This film is hailed by fans and critics as the "best" in French director Max Pécas' career. Be that as it may, it is still shockingly far from even the lowest cinematographic standards - those of the later episodes in the POLICE ACADEMY series, for instance.
It should be noted that the film does not contain the regular quota of Pécas nudity which may come as something of disappointment for some people; however the usual revolting display of vulgarity, misogyny, homophobia and sheer visual ugliness is indeed present and even flamboyant.
Quite unusual in the Pécas tradition, the exotic setting of Tunisia for the second half of the movie does not provide enlightening insights into local culture or even pretty landscape shots, which does not really come as a surprise. The whole thing is simply pointless, actors are astonishingly bad throughout (even young Victoria Abril's efforts amount to nil), and there is not a single joke which is even remotely funny. Words fail to convey the full extent of this film's abysmal nullity.
This film is an utter pile of turd. it contains nothing worth viewing apart from young women's breasts, the filming of which amounts to about 1/3 of the footage. If you are interested in seeing half-naked girls with early 80's hairdos, this film is for you, provided you turn off the sound. if not, you will listen to such a display of vulgarity and meaningless junk as to want to throw up. Fans will be pleased to recognize French porn star Brigitte Lahaie in as insignificant a part as has ever been cast. The dialogue is pointless and the image ugly throughout, and there is indeed little else to say. To think that from time to time Max Pécas is hailed as a counter-culture genius by alienated critics only underlines their own abasement, as anyone who sees this piece of junk will recognize.
Even my severe Peter Sellers bias cannot force me into liking this tiny film more than it deserves. A ludicrous tale of international politics and disarmament, it mostly fails to be funny, despite Sellers' triple performance as the duchess of Grand Fenwick, her prime minister "Bobo" and hereditary field-marshal and game-keeper Tully Bascombe. The humor is quite predictable, as the rhythm is much too slow, and based mostly on idiotic visual gags (such as having men in arrows dressed in medieval chain-mail walking the streets of New York, the comic of which soon fades).
The film main's interest probably lies in its Cold war relevance: allusions to the Marshall plan, Korea, Berlin, NATO, etc, abound. But one only needs to see DR STRANGELOVE or, even better in my opinion, Billy Wilder's ONE, TWO, THREE (the ultimate Cold war comedy, contrasting hilarious stereotypes in a gloomy Berlin setting) to regret this picture's limitations. If the titles are amusing, if a gorgeous Jean Seberg and a below-average Sellers do their best, the film is utterly forgettable.
Russell Crowe's fine performance as an ex-general turned into a slave and then a gladiator cannot save this picture from its utter absurdity, as the ending stages a pathetic duel between him and (no kidding) the Emperor of Rome in the Coliseum!!! There are some impressive scenes in the film, and Crowe has a beautiful screen presence; his friendship with a fellow Numidian gladiator is nicely conveyed, as is his attachment to amulets representing his family; the revelation of his identity is aptly charged with tension; and the preparation of the first battle is superb. Alas, it then turns into an orgy of gore.
Being an ancient Greek (Theban to be precise) general, I'm bound to have qualms about this film's treatment of antiquity. As many reviewers have noted, the sole idea of a roman citizen (let alone a general) being turned into a slave is absurd, as is the trip from Germania to Spain during which Crowe seems to pass through some sort of rocky desert before entering the hills of Tuscany... How familiar is the filmmaker with the geography of Europe I wonder? Depictions of power relations in Rome are also quite laughable.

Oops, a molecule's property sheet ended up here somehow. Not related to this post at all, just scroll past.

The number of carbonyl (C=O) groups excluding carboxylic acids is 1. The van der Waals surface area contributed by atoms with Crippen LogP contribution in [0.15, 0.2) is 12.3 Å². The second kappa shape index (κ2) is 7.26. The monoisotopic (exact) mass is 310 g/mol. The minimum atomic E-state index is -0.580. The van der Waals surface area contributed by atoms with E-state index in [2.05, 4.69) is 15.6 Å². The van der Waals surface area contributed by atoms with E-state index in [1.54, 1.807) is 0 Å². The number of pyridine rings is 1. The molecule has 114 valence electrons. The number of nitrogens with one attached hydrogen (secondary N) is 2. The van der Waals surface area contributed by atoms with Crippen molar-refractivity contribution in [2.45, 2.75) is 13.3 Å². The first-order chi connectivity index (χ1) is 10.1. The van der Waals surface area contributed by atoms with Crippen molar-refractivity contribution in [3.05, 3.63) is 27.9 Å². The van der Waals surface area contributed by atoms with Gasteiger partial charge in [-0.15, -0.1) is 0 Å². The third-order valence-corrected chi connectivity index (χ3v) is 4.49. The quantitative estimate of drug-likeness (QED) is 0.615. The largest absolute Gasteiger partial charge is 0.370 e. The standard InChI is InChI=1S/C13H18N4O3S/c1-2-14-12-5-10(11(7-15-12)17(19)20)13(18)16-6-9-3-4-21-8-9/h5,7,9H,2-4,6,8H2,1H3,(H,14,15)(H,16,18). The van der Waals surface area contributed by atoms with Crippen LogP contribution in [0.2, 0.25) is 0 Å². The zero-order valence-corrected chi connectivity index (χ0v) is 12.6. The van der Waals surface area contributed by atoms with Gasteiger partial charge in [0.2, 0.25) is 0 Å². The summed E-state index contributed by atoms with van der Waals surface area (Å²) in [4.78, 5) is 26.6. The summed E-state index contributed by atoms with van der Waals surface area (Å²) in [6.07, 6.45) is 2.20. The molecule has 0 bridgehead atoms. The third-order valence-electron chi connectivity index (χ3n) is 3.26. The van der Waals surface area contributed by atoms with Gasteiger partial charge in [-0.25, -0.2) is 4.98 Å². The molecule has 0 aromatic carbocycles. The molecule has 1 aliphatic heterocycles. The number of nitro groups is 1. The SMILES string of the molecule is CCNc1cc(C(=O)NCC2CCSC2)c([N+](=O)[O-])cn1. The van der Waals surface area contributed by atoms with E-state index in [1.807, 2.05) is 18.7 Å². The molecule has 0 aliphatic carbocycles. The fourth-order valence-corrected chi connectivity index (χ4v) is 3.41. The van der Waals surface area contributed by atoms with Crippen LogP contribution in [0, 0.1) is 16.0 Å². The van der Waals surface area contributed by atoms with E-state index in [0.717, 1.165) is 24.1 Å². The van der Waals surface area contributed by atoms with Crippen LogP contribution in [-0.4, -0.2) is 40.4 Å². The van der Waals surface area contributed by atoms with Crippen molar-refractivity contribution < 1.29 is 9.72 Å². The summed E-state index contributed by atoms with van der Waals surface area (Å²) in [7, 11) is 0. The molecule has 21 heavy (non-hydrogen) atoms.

But it is the voyeuristic stance and contemporary political relevance of the film which I find most disturbing. The despisal/fascination for the 'mob' which runs through the film has a distinctly fascist tinge. The violence is in some places unbearable, all the more so as it is gratuitous (the slaughter of Maximus' son)... My deep rejection and indeed contempt for the film really developed from listening to Ridley Scott's commentary on the DVD, in which he avows, among other depressing platitudes, that he would really have liked to live in Roman times, granted he was among the wealthy ruling classes... Probably in order to enjoy the spectacle of death and violence he in turn successfully inflicts on his twentieth-century teenage audience. The implications of such a fascination for slavery and violence are frightening, and make one want to watch SPARTACUS over and over again, as a reminder of the times in which Hollywood stood for humanist values, and not their despisal. It is also an opportunity to find where many seemingly novel ideas in GLADIATOR actually originate...
All in all, despite how much we want to believe in Crowe, the film is far from the historical and psychological complexity (and visual clarity in battle scenes) of the much-underrated Alexander. Indeed, Crowe would have been perfect in the part, and would probably have had the guts to oppose to the wearing of Colin Farrell's ridiculous blonde wig!
This film, while obviously not a major work of art, is more than a Beatles biopic or a time piece for the mid-60's. Its sheer energy, the ease with which we can relate with the characters (even for those of us who have ever played in a band), the beauty of Liv Tyler and the natural flow of music bring it to a highly enjoyable level.
Most of all, what makes it interesting is the quite subtle way it handles the themes of hope and disillusion: Guy's hopes for a session in a studio, Lenny's hopes of stardom, Faye's hopes of everlasting love. But as characters shake away their illusions, they are not left bitter or empty: on the contrary, this film shows that to work through this (and it is clearly a piece of work) enables them to build stronger and truer desires.